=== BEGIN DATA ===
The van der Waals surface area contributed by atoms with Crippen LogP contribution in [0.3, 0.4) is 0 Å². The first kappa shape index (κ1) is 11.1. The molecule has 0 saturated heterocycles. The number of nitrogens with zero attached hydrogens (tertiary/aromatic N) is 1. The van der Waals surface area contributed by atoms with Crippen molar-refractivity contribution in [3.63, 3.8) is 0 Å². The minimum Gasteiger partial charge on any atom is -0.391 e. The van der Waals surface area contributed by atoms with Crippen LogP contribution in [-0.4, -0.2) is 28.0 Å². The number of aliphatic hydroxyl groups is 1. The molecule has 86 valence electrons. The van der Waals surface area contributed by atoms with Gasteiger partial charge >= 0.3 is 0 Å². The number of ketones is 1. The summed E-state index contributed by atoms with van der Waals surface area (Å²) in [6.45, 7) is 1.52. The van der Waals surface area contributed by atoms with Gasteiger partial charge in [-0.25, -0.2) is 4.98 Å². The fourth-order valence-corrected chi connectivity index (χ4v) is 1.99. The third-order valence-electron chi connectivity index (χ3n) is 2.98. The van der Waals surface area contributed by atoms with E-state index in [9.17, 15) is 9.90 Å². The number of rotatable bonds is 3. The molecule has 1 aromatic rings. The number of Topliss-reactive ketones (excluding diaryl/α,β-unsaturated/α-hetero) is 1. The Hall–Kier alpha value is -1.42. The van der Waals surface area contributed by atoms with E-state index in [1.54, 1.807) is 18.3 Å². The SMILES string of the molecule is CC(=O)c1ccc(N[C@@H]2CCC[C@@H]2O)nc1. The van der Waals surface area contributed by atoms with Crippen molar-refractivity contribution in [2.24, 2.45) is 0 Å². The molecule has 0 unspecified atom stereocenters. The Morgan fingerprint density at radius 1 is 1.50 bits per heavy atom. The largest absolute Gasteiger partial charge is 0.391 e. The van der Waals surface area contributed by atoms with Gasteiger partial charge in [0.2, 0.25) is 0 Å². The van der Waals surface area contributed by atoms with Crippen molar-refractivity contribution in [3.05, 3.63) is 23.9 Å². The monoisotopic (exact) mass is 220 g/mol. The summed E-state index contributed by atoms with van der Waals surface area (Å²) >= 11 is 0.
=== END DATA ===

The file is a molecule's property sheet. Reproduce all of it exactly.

The van der Waals surface area contributed by atoms with Crippen LogP contribution in [0.3, 0.4) is 0 Å². The first kappa shape index (κ1) is 11.1. The molecule has 0 saturated heterocycles. The number of nitrogens with zero attached hydrogens (tertiary/aromatic N) is 1. The van der Waals surface area contributed by atoms with Crippen molar-refractivity contribution in [3.63, 3.8) is 0 Å². The minimum Gasteiger partial charge on any atom is -0.391 e. The van der Waals surface area contributed by atoms with Crippen LogP contribution in [-0.4, -0.2) is 28.0 Å². The number of aliphatic hydroxyl groups is 1. The molecule has 86 valence electrons. The van der Waals surface area contributed by atoms with Gasteiger partial charge >= 0.3 is 0 Å². The number of ketones is 1. The summed E-state index contributed by atoms with van der Waals surface area (Å²) in [6.45, 7) is 1.52. The van der Waals surface area contributed by atoms with Gasteiger partial charge in [-0.25, -0.2) is 4.98 Å². The fourth-order valence-corrected chi connectivity index (χ4v) is 1.99. The third-order valence-electron chi connectivity index (χ3n) is 2.98. The van der Waals surface area contributed by atoms with E-state index in [9.17, 15) is 9.90 Å². The number of rotatable bonds is 3. The molecule has 1 aromatic rings. The number of Topliss-reactive ketones (excluding diaryl/α,β-unsaturated/α-hetero) is 1. The Hall–Kier alpha value is -1.42. The van der Waals surface area contributed by atoms with E-state index in [1.54, 1.807) is 18.3 Å². The SMILES string of the molecule is CC(=O)c1ccc(N[C@@H]2CCC[C@@H]2O)nc1. The van der Waals surface area contributed by atoms with Crippen molar-refractivity contribution in [2.24, 2.45) is 0 Å². The molecule has 0 unspecified atom stereocenters. The Morgan fingerprint density at radius 1 is 1.50 bits per heavy atom. The largest absolute Gasteiger partial charge is 0.391 e. The van der Waals surface area contributed by atoms with Gasteiger partial charge in [0.2, 0.25) is 0 Å². The van der Waals surface area contributed by atoms with Crippen molar-refractivity contribution in [3.05, 3.63) is 23.9 Å². The monoisotopic (exact) mass is 220 g/mol. The summed E-state index contributed by atoms with van der Waals surface area (Å²) >= 11 is 0.